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In computer science, a flag is a value that acts as a signal for a function or process. The value of the flag is used to determine the next step of a program. Flags are often binary flags, which contain a boolean value (true or false). However, not all flags are binary, meaning they can store a range of values.

You can think of a binary flag as a small red flag that is laying flat when it is false, but pops up when it is true. A raised flag says to a program, "Stop - do something different." A common example of a flag in computer programming is a variable in a while loop. The PHP loop below will iterate until $flag is set to true.

$flag = false;
$i = 1;

while (!$flag) // stop when $flag is true
  echo "$i, ";
  $i++; // increment $i
  if ($i > 100) $flag = true;

The above code will print out numbers (1, 2, 3...) until 100. Then the loop will break because $flag will be set to true. Using a flag in this context is effective, but unnecessary. Instead, the while loop condition could have been while ($i < 101) instead of while (!$flag). This would produce the same result and eliminate the need for the $flag variable. Efficiently written programs rarely need explicit flags since an existing variable within a function can often be used as a flag.

A binary flag only requires one bit, which can be set to 0 or 1. However, bytes have eight bits, meaning seven bits are unused when a single byte stores a binary flag. While a single byte is still a very small amount of data, a programmer may choose to use a single byte to store multiple binary flags.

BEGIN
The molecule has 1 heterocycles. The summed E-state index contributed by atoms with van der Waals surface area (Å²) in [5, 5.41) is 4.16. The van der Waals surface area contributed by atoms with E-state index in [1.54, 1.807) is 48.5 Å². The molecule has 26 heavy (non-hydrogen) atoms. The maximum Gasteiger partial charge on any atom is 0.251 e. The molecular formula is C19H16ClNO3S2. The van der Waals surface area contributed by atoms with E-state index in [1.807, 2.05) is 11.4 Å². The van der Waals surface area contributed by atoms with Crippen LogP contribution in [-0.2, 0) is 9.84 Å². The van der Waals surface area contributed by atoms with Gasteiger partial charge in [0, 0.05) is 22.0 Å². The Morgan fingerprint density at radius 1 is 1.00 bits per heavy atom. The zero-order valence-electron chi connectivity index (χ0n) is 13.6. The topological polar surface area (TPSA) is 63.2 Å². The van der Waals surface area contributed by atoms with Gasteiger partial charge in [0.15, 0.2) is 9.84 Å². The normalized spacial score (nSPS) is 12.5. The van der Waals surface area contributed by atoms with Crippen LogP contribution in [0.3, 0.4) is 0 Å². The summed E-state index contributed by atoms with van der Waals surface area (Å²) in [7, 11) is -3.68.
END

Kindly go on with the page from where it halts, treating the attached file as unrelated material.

Non-Binary Flags

Non-binary flags use multiple bits and can store more than "yes or no" or "true or false." These types of flags require more than one bit, but not necessarily a full byte. For example, two bits can produce four possible options.

  1. 00 = option A
  2. 01 = option B
  3. 10 = option C
  4. 11 = option D

You can think of a non-binary flag as a flag with multiple colors. A program can check to see if 1) if the multi-bit flag is set and 2) what value it contains. Depending on the value (or "color") of the flag, the program will continue in the corresponding direction.

Updated: May 17, 2018

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